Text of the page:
gross-vs-net

Difference between gross and net

It is very common to hear about the terms gross and net, both when we talk about wages, when we analyze a company’s income statement or when they tell us macroeconomic data.

The gross and the net measure the same magnitude, but they are different concepts and you have to know how to distinguish them so that there is no confusion. The two concepts are quantitative expressions used to calculate economic magnitudes.

The difference between gross and net that we must be clear about is that a net amount is the final amount that remains after having made a change to the gross amount, in most cases after having made some type of discount (which are generally taxes ):

Net = Gross – discount

Independently we could define gross as the total amount resulting from some activity, such as gross wages, gross sales or gross domestic product. The net instead, is the final amount that remains as a result of having applied a discount to something gross, from the previous examples we would have the net salary, net sales and net domestic product.

We are going to see the most common cases where gross and net expressions are used.

Gross salary and net salary

To understand the structure of a payroll, it is essential to know the difference between the concepts of gross salary and net salary. Especially when it comes to negotiating our salary and calculating how much money we are going to collect at the end of the month.

The net or liquid salary is the monetary amount that the worker receives, that is, the money that he receives in his account after deducting taxes and Social Security contributions. Instead, the gross salary is the total amount before these deductions are applied.

Net salary = Gross salary – Taxes – Social Security

In the income statement of a company

When we analyze the income statement of a company we also find the terms gross and net.

An example is gross profit and net profit. Gross profit is simply the result of subtracting from total sales the cost of those sales, while net profit, in addition to the costs of sales, taxes, interest, depreciation and general expenses of the company. Therefore, the relationship between gross profit and net profit is as follows:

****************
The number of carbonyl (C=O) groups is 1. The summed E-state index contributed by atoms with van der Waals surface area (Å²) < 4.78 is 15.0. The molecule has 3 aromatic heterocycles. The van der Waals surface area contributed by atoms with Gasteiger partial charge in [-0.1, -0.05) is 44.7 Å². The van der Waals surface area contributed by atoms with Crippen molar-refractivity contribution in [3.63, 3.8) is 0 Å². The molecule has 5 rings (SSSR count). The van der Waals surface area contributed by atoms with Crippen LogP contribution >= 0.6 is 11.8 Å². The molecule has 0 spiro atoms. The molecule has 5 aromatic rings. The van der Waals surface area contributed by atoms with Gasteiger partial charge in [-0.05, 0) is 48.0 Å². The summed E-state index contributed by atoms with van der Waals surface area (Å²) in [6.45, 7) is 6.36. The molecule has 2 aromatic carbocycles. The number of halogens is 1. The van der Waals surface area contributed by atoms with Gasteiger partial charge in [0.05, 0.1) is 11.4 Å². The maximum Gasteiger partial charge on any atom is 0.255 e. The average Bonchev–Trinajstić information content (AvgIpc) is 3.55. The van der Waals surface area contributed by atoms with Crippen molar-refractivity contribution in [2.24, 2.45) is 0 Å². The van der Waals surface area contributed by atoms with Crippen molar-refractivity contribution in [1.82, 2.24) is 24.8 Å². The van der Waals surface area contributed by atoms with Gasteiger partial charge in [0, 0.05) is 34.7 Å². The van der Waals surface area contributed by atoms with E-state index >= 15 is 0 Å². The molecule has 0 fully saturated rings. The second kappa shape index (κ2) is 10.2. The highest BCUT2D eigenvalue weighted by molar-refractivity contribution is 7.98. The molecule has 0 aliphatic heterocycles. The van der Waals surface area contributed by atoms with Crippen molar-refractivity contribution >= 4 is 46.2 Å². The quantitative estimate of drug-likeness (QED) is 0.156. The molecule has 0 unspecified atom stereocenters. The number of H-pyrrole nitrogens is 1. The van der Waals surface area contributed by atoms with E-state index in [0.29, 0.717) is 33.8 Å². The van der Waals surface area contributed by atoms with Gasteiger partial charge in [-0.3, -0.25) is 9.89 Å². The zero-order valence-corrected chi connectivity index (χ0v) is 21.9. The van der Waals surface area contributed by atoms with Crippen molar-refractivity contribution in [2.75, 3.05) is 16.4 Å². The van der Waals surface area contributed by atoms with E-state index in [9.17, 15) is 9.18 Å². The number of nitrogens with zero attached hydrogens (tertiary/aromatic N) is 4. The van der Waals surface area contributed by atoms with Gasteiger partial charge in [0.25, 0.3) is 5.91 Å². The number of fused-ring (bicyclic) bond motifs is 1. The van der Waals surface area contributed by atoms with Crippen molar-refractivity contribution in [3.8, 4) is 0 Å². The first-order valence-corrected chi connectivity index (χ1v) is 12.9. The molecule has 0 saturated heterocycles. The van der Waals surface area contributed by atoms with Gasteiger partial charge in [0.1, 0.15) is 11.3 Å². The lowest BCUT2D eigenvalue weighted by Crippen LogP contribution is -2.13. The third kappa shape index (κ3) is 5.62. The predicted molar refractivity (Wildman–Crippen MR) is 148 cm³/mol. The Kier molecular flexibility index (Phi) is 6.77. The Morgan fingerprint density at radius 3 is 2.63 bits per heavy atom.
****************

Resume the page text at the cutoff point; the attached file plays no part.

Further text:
Net profit = Gross profit – taxes – interest – depreciation – general expenses

In the case of gross margin and net margin, the same thing happens, since the gross margin is the gross profit divided by sales and the net margin is the net profit also divided by sales. The net margin will be equal to the gross margin discounting taxes, interest, depreciation and general expenses of the company. The margin is used to know the percentage of profit that we have from each product or service that we have sold.

Another example would be net sales, which are the result of subtracting returns, bonuses, rebates and discounts from gross sales.

Macroeconomic data

In macroeconomics these expressions are also used and the like in the above cases, the net value is equal to the gross value minus a discount. For example, the difference between the net domestic product (PIN) and the gross domestic product (GDP) is that the PIN is equal to the GDP minus the costs of raw materials, services and depreciations.

PIN = GDP – cost of raw materials – cost of services – depreciations

Weight

These terms are also used in the weight of the products. The gross weight is generally equal to the net weight of the product plus the weight of the packaging.

Gross Weight = Net Weight + Container

Exceptional cases

As we have seen, the net is always the basis of what we are measuring, the heart of the product. The gross is simply the result of adding taxes to that base. According to the Royal Spanish Academy (RAE), in a quantity of money, the gross is that which has not experienced any retention or discount. However, there is an exceptional case, as is the case with consumer prices.

Net and gross price

In the case of prices, the net value is greater than the gross value. Since the net price is the one paid by the final consumer, a price that includes taxes. For example, when an entrepreneur sets the price of a product, sets the price at which he must sell it to cover his costs and have some profit, this price is known as the gross price. Then it adds the taxes ( VAT in this case), giving the net price as the final value.

Net price = Gross price + taxes (VAT)

Most used gross and net quantities:

Gross Net
Wages The total salary of a worker without deducting taxes and Social Security Gross salary – Taxes – Social Security
Benefit Net sales – cost of goods sold Gross profit – taxes – interest – depreciation – overheads
Margin It is the gross profit between the net sales Gross margin – taxes – interest – depreciation – general expenses
Sales The total amount of sales without making any adjustments Gross sales – returns – bonuses – sales – discounts
Inner Product Value of final goods and services produced by a country GDP – raw materials cost – services cost – depreciations
Weight Weight of a product plus the packaging Product weight
Price Price set for sale Gross price + taxes (VAT)